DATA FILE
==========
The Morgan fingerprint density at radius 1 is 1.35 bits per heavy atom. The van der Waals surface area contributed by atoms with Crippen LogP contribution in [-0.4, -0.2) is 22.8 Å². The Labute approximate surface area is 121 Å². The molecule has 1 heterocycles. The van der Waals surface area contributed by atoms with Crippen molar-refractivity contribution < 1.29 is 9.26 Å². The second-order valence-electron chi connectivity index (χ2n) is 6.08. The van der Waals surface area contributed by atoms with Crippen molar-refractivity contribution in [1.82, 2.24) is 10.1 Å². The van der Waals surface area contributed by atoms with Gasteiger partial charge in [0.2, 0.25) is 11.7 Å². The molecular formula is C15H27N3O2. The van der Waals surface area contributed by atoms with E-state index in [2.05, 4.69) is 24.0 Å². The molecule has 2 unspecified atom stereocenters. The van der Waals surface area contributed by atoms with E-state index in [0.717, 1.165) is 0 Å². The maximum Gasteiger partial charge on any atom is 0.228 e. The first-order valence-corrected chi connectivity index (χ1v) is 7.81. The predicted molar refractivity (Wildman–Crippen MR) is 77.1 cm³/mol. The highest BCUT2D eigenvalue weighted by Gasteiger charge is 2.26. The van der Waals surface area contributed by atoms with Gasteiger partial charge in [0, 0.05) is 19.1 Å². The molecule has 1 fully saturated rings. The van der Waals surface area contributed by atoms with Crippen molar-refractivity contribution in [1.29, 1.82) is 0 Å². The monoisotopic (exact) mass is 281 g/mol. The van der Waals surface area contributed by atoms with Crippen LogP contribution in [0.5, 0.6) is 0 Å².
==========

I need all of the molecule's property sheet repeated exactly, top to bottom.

The Morgan fingerprint density at radius 1 is 1.35 bits per heavy atom. The van der Waals surface area contributed by atoms with Crippen LogP contribution in [-0.4, -0.2) is 22.8 Å². The Labute approximate surface area is 121 Å². The molecule has 1 heterocycles. The van der Waals surface area contributed by atoms with Crippen molar-refractivity contribution < 1.29 is 9.26 Å². The second-order valence-electron chi connectivity index (χ2n) is 6.08. The van der Waals surface area contributed by atoms with Crippen molar-refractivity contribution in [1.82, 2.24) is 10.1 Å². The van der Waals surface area contributed by atoms with Gasteiger partial charge in [0.2, 0.25) is 11.7 Å². The molecular formula is C15H27N3O2. The van der Waals surface area contributed by atoms with E-state index in [2.05, 4.69) is 24.0 Å². The molecule has 2 unspecified atom stereocenters. The van der Waals surface area contributed by atoms with E-state index in [0.717, 1.165) is 0 Å². The maximum Gasteiger partial charge on any atom is 0.228 e. The first-order valence-corrected chi connectivity index (χ1v) is 7.81. The predicted molar refractivity (Wildman–Crippen MR) is 77.1 cm³/mol. The highest BCUT2D eigenvalue weighted by Gasteiger charge is 2.26. The van der Waals surface area contributed by atoms with Gasteiger partial charge in [0, 0.05) is 19.1 Å². The molecule has 1 fully saturated rings. The van der Waals surface area contributed by atoms with Crippen molar-refractivity contribution in [1.29, 1.82) is 0 Å². The monoisotopic (exact) mass is 281 g/mol. The van der Waals surface area contributed by atoms with Crippen LogP contribution in [0.5, 0.6) is 0 Å².